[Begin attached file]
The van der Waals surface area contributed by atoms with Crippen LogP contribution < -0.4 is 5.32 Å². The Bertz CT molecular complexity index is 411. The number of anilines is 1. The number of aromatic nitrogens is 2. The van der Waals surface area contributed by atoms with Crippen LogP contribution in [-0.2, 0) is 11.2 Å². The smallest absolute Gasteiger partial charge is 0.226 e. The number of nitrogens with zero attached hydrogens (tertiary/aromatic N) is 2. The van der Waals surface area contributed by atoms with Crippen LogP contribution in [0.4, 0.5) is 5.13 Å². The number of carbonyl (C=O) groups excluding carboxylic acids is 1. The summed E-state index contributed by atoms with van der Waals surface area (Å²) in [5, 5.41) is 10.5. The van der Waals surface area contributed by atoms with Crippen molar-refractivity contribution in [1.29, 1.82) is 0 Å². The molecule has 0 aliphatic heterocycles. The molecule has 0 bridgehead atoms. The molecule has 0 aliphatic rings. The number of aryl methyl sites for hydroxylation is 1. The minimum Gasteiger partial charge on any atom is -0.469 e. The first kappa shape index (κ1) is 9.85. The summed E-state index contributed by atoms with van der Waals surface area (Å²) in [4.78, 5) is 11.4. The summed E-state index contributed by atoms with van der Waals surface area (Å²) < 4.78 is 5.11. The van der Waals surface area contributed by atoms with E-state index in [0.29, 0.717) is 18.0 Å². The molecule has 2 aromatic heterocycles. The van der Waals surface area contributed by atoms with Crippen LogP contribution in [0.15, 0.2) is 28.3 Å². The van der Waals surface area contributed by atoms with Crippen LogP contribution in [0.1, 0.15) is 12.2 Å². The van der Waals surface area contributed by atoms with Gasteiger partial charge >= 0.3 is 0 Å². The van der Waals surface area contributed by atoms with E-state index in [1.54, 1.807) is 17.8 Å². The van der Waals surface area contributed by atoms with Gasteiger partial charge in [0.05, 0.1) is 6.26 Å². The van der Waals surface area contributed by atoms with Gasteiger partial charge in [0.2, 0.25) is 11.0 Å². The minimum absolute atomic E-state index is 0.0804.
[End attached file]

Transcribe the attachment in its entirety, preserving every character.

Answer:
The van der Waals surface area contributed by atoms with Crippen LogP contribution < -0.4 is 5.32 Å². The Bertz CT molecular complexity index is 411. The number of anilines is 1. The number of aromatic nitrogens is 2. The van der Waals surface area contributed by atoms with Crippen LogP contribution in [-0.2, 0) is 11.2 Å². The smallest absolute Gasteiger partial charge is 0.226 e. The number of nitrogens with zero attached hydrogens (tertiary/aromatic N) is 2. The van der Waals surface area contributed by atoms with Crippen LogP contribution in [0.4, 0.5) is 5.13 Å². The number of carbonyl (C=O) groups excluding carboxylic acids is 1. The summed E-state index contributed by atoms with van der Waals surface area (Å²) in [5, 5.41) is 10.5. The van der Waals surface area contributed by atoms with Crippen molar-refractivity contribution in [1.29, 1.82) is 0 Å². The molecule has 0 aliphatic heterocycles. The molecule has 0 bridgehead atoms. The molecule has 0 aliphatic rings. The number of aryl methyl sites for hydroxylation is 1. The minimum Gasteiger partial charge on any atom is -0.469 e. The first kappa shape index (κ1) is 9.85. The summed E-state index contributed by atoms with van der Waals surface area (Å²) in [4.78, 5) is 11.4. The summed E-state index contributed by atoms with van der Waals surface area (Å²) < 4.78 is 5.11. The van der Waals surface area contributed by atoms with E-state index in [0.29, 0.717) is 18.0 Å². The molecule has 2 aromatic heterocycles. The van der Waals surface area contributed by atoms with Crippen LogP contribution in [0.15, 0.2) is 28.3 Å². The van der Waals surface area contributed by atoms with Crippen LogP contribution in [0.1, 0.15) is 12.2 Å². The van der Waals surface area contributed by atoms with Gasteiger partial charge >= 0.3 is 0 Å². The van der Waals surface area contributed by atoms with E-state index in [1.54, 1.807) is 17.8 Å². The van der Waals surface area contributed by atoms with Gasteiger partial charge in [0.05, 0.1) is 6.26 Å². The van der Waals surface area contributed by atoms with Gasteiger partial charge in [0.2, 0.25) is 11.0 Å². The minimum absolute atomic E-state index is 0.0804.